Consumer behaviour in the U.S. is reflecting the widespread effects of the global COVID-19 health crisis and resulting economic recession.
These behavioural changes are playing out across all areas of U.S. consumers’ lives: from what they do at home to what they do away from home, to how they approach consumerism at all times. Though there is pent-up demand to return to pre-pandemic behaviour, history has shown that some changes spurred by a pandemic can linger.
Our Equity Research analysts across 13 consumer facing sectors have assessed how these behavioural changes could affect the companies they cover over the long-term. Below are some of their key findings.
Due to stay-at-home orders, U.S. consumers have been spending the majority of their time at home, and may do so for months to come. Many habits formed during this period could persist.
For example, food at home (FAH) spend is expected to surpass food away from home (FAFH) spend – a flip of the 55% FAFH / 45% FAH pre-COVID-19 trend.1
Source: United States Department of Agriculture, Barclays Research
For food and household products, big brands are back. Packaged food companies which have successfully improved the quality and/or branding of their products stand poised to benefit. And with consumers shopping online for most everything during the crisis, one of the biggest, long-lasting changes is likely grocery e-commerce adoption. In our analyst’s view, grocery retailers that have their own in-store solution are in a much better position.
Source: Barclays Research, United States Census Bureau
Overall, the uptick in e-commerce is forecast to exceed the penetration gains seen during the previous global financial crisis. During the 2009 recession, e-commerce penetration gains were 150 bps.2 In 2020, it could be more than double that figure. Down the line, consumers may even embrace online shopping as the primary option for buying in new categories, such as cars.
Digital solutions are solving problems and consumer pain points beyond shopping. The explosion in remote work, remote learning and streaming entertainment is driving both broadband use and consumer willingness to upgrade to faster Internet/5G – upgrades that consumers are likely to retain even if they return to offices and schools. Companies across sectors may leverage this enhanced connectivity to encourage consumers to shop, work or learn in new ways, possibly by using artificial reality (AR) or virtual reality (VR).
As restrictions ease and U.S. consumers head out of their homes, health concerns, aversion to crowds and the full impact of the recession will change behaviour.
Grocery stores may no longer offer free edible samples and consumers may shift away from deli/prepared foods. This is key because free sampling has historically been a traffic driver, and deli/prepared foods are higher margin. When dining out, consumers may prefer off-premise dining. Quick service restaurants already had more than 80% of sales from off-premise dining.3
However, casual dining options will need to adapt to delivery and takeout demand by altering kitchen operations, rethinking location strategy and leveraging third-party logistic providers. And with less beverage consumption at bars and restaurants, beverage manufacturers may need to rethink new product activity and marketing campaigns to drive at-home consumption.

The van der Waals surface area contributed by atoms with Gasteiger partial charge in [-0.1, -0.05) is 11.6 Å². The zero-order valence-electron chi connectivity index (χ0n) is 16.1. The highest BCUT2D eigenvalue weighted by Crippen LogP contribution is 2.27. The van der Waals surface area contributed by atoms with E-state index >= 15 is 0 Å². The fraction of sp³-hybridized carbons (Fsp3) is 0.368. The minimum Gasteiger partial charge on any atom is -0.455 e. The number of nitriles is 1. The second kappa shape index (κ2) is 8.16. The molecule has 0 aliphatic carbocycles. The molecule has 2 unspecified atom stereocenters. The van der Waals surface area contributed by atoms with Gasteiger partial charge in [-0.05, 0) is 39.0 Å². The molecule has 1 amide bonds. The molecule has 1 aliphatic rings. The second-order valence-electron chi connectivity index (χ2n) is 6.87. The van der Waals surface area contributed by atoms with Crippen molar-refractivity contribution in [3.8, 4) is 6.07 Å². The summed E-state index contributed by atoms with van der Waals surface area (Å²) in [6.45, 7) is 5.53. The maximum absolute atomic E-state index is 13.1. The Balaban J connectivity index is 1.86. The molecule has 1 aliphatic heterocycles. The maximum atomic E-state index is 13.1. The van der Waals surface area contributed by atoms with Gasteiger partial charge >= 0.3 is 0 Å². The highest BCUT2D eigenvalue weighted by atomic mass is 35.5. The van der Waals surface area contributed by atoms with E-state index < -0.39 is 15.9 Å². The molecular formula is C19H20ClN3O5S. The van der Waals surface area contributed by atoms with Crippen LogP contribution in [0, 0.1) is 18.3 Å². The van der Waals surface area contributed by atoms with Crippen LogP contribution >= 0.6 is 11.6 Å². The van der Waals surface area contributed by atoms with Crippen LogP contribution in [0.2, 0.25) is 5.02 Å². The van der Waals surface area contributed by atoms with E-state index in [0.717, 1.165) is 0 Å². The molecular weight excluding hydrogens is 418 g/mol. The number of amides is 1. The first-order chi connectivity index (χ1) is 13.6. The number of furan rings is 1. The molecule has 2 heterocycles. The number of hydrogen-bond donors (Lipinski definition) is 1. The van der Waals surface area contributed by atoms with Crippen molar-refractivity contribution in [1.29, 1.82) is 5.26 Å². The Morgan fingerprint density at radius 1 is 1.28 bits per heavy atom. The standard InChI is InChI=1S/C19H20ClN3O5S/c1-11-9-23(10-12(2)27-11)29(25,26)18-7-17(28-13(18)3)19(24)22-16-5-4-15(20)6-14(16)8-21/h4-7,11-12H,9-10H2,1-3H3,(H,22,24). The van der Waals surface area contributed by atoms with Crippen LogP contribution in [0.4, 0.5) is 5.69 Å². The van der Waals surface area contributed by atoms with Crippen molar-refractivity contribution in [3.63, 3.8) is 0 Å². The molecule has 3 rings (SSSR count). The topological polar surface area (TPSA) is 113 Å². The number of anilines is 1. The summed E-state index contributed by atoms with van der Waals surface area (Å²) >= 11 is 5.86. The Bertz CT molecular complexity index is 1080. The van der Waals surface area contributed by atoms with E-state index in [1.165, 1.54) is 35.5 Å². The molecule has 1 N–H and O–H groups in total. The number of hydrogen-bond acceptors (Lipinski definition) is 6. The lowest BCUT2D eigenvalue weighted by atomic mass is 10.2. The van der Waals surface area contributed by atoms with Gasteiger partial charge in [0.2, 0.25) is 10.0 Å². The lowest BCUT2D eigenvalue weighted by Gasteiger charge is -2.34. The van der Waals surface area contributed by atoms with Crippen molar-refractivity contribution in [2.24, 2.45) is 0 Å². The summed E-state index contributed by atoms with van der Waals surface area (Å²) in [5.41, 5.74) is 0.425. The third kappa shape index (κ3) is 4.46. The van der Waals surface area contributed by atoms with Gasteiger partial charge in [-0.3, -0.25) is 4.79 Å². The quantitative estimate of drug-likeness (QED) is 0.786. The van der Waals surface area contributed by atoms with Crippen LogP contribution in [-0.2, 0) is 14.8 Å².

When it comes to specialty retail shopping, brands and retailers will have to adapt as well. For example, beauty companies may turn to VR to translate the experience of in-store consumer trial. Clothing companies may develop alternatives to determine fit, such as VR, and possibly offer digitised models and predictive sizing algorithms. Retailers may also increasingly adopt self-checkout, store pickup and grab-and-go options.
Overall, the increase in online shopping and avoidance of crowds could prompt specialty and apparel retailers to close upwards of 30% to 40% of their stores over the next five years. In this environment, retailers with strong brands with direct and digital capabilities are better positioned.
Source: Barclays Research
With entertainment, consumers are likely to continue to avoid crowds, affecting cinemas, concerts, sporting events and more. To cope, content that companies typically release in other venues first may move to accelerated or even simultaneous in-home digital delivery.
Some trends will cut across all aspects of U.S. consumers’ lives, regardless of whether they are at home or not. For example, socially-responsible spending could become more widespread if consumers choose to support companies seen as responsible in the current crisis, such as those protecting furloughed employees or shifting to manufacturing personal protective equipment (PPE). And, given the recession, consumers are likely to remain cost-conscious in many ways.
This could include opting for do-it-yourself (DIY) projects instead of paying for services, turning to more economical products and services, and avoiding waste. This mindset could affect nearly all sectors we analysed, from consumer staples to travel to lodging to autos.
All said, the crisis is rapidly evolving, and the behavioural changes discussed here are high level and far from exhaustive. However, companies that can assess and adapt to shifting consumer behaviours will likely be better positioned to thrive.
Authorised clients of Barclays Investment Bank can log in to Barclays Live to read the full report from Barclays Research:
1 United States Department of Agriculture
2 Barclays Research, United States Census Bureau
3 Company reports, Barclays Research